The Case of Syngenta: Human Rights
Violations in Brazil – 2008
Switzerland is often portrayed as a clean, green, intelligent, peace-loving nation. Dramatic landscapes apparently have beautiful, golden, braided-haired women prancing about innocently picking flowers from hillsides dripping in milk, honey and chocolate.
But, the beauty of globalisation and the international food swap model is that the darker side of modern industry can be hidden away on the other side of the world. Embarrassing, incriminating activities can be kept separate from oompa loompaville, away from prying eyes and swept into the remotest places – where there are virgin soils still to be found and gorged upon, where environmental regulations are weak or nonexistent and where legal protection for indigenous people are disincentivised in the quest for profit and ‘development’.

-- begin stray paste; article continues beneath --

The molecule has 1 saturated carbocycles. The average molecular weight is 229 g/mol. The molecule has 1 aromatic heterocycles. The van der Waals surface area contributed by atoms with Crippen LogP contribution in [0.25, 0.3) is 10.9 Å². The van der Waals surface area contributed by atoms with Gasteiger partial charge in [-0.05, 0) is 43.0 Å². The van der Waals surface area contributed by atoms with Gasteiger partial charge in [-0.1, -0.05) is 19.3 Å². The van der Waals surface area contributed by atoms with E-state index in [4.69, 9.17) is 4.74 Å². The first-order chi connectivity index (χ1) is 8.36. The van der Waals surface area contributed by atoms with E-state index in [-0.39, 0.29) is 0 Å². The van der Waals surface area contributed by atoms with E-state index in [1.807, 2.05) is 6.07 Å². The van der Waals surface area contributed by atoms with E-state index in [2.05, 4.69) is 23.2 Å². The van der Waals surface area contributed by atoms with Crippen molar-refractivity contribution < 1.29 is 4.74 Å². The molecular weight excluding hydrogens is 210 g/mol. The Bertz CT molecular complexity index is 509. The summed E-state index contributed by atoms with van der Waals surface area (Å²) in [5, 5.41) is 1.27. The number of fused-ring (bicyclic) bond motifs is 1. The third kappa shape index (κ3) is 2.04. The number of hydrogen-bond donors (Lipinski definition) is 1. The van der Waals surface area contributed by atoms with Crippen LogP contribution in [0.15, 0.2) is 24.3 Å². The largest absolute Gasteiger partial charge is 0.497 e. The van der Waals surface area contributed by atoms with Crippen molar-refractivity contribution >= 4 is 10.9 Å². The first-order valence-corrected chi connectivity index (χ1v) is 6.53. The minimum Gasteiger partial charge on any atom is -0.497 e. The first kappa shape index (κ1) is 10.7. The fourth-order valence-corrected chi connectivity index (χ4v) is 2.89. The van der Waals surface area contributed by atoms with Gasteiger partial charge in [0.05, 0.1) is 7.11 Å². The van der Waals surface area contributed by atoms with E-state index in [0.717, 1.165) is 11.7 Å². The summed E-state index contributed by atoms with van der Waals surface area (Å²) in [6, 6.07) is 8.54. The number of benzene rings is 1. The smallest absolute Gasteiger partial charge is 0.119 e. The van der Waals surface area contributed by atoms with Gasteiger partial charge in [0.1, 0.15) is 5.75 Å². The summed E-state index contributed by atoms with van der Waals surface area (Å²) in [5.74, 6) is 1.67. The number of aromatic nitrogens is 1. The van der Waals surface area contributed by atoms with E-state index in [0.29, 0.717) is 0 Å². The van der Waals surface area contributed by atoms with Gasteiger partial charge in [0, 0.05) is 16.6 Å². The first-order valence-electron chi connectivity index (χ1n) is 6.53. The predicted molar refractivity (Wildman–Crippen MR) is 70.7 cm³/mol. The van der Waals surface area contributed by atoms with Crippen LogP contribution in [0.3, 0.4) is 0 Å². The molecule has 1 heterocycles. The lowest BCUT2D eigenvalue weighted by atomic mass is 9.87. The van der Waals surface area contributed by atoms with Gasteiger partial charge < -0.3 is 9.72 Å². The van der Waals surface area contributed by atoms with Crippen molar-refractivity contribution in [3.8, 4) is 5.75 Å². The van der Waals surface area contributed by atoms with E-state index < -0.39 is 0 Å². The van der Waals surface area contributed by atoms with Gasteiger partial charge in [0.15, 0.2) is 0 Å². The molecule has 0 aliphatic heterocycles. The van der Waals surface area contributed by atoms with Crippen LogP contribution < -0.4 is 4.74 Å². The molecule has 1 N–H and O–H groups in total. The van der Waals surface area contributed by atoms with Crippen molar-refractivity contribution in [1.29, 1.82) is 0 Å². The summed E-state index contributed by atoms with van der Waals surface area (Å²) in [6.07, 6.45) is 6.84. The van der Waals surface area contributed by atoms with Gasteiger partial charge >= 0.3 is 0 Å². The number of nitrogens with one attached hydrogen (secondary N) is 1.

The Swiss company Syngenta – one of the world’s largest transnational agribusiness corporations, one well-known for its production of agrochemicals and GM seeds – however, has still managed to attract attention to itself even in far away Brazil. Like with other agribusiness companies we could mention, competitiveness is key to success, and externalising costs – at any cost – is one of the best ways to achieve this.
I won’t give you a long treatise on the document embedded here, but leave you to peruse yourself. In it you will find details about illegal GMO and chemical polluting and the persecution and murder of the local people who were inconveniently protesting against the same. Syngenta stands accused of violating Brazil’s Federal Constitution, their environmental laws, the UN Convention on Biological Diversity, the Cartagena Protocol on Biosafety, the International Covenant on Economic, Social and Cultural Rights and other national and international laws.